April 23-29, 2001: Elizabeth Iannaci and Catherine Daly


week of April 23-29, 2001

Elizabeth Iannaci and Catherine Daly

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Elizabeth Iannaci

Bio (auto)

Writer/actor/singer ELIZABETH IANNACI has been a regular of the Los Angeles theatre and performance community for over two decades Currently, she is pleased to serve as one of the co-directors of The Valley Contemporary Poets Her first book of poetry Passion’s Casualties, (Fate’s Creation Press) was recently published Her work has appeared in the television series “Ghost Stories” and on “American Freeway” for FM Yokohama A founding member of the award-winning theatre company The Wilton Project, her critically acclaimed solo show “O Beautiful Doll” ran in Los Angeles for seven months at the Harman Alley and Carpet Company Theatres She has performed in venues as varied as the Pasadena Playhouse, Luna Park, L.A.C.E , the Padua Hills Playwrights Festival, the Matrix Theatre, Beyond Baroque, the Lhasa Club and the Palomino She is kind to animals and has a horror of men who wear their hats in the house You would like her.

The following work is Copyright © 2001, and owned by Elizabeth Iannaci and may not be distributed or reprinted in any form whatsover without written permission from the author.

Message From a Lost Pilot

China Clipper calling Alameda—
China Clipper calling Alameda—
You’re breaking up
Can’t read you
Have lost bearings
Drifted off course
Abandoned scheduled stops on Midway
Guam and the Orient
Weather conditions perilous
Visibility close to zero
Call it pilot error
Or rather pilot arrogance
Strength of will alone
always my strong suit
Won’t conquer the monsoon this time
May be forced to land
without clearance
Cargo of dark wood and jewels
Intended to grace the homes of the great
Will be traded to Pygmies in Africa
Punans in Borneo
Not what you expected
Will keep me alive

China Clipper calling Alameda—
China Clipper calling Alameda—
Crash landing in the jungle
Not as romantic as
I’d have you believe
Radio only static
Don’t be too quick
to write me off as lost
This craft will fly again
When I teach the natives
to make fuel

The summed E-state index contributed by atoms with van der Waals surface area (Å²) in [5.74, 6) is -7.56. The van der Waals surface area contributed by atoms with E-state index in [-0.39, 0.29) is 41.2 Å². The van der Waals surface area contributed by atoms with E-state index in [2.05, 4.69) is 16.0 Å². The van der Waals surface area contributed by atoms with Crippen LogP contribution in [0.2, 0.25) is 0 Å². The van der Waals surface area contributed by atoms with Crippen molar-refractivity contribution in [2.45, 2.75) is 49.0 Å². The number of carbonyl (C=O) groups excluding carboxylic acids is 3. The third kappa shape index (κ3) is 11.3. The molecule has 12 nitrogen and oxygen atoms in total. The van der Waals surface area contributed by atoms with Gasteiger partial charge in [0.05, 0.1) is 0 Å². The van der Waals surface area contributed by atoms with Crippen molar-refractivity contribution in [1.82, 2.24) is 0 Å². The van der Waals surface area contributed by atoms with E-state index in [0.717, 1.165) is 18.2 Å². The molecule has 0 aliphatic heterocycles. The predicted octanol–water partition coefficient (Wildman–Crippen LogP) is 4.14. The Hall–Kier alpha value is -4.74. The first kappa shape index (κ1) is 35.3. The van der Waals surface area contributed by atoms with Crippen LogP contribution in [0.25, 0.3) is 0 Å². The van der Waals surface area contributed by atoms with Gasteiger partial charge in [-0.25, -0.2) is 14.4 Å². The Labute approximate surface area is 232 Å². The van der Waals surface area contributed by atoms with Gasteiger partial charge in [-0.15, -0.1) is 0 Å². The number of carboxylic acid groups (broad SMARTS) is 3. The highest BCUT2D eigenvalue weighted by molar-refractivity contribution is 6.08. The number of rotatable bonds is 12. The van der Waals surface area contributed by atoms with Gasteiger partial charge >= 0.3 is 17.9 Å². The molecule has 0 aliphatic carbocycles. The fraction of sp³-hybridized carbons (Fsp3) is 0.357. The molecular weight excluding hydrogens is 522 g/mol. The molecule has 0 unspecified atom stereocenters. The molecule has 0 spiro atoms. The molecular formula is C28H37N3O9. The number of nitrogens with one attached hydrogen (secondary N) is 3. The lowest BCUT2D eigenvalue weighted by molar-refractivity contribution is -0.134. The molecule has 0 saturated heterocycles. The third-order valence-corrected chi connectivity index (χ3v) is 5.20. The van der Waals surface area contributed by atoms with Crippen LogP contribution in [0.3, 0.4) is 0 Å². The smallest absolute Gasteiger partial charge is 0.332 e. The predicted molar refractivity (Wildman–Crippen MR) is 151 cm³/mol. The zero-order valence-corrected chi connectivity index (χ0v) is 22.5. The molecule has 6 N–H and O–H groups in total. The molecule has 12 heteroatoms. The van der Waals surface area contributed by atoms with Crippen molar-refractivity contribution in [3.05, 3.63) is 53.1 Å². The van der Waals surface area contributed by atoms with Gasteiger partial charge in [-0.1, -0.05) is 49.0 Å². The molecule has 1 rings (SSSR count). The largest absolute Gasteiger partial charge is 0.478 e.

Learning to Cut Bread

One-thirty in the morning I’ve just come
from a poetry reading in Orange County
for God’s sake, that Republican

stronghold, bastion of the
bland—white bread
geographied, and I’m hungry

so I home in on the olive bread,
grab a knife, cut
off a chunk It’s awkward I imagine

my hand slipping due to my
fatigue and the jagged blade cutting
an artery Rushed to the hospital,

still ravenous These institutions
are not known for their cuisine. 
Don’t eat there Everything

in a hospital seems intended to
heighten one’s discomfort The lighting The temperature Arctic conditions are

supposed to curb the proliferation of
bacteria Humans were not designed
to function gracefully under such

hardship This is often confirmed
by explicit outbursts in the emergency
room My son was once taken

to the ER He cut a tendon in his hand
while demonstrating to a friend the proper
way to stab a box The waiting room

was filled to capacity Sign on the wall
allowed 25 people in that room We
made 27 To my reckoning there were

three cases of flu, a broken collarbone
acquired falling off the back
of an SUV, two food poisonings

(the salmon mousse)
one early labor, one foot
run over by a forklift, an eraser

stuck in an ear, the famous knife
wound, and all too apparently, one
case of I need drugs for the weekend,

each with an entourage Ten minutes
into our second hour of waiting, the broken
collarbone’s wife started screaming

bansheelike—If he’s not tended to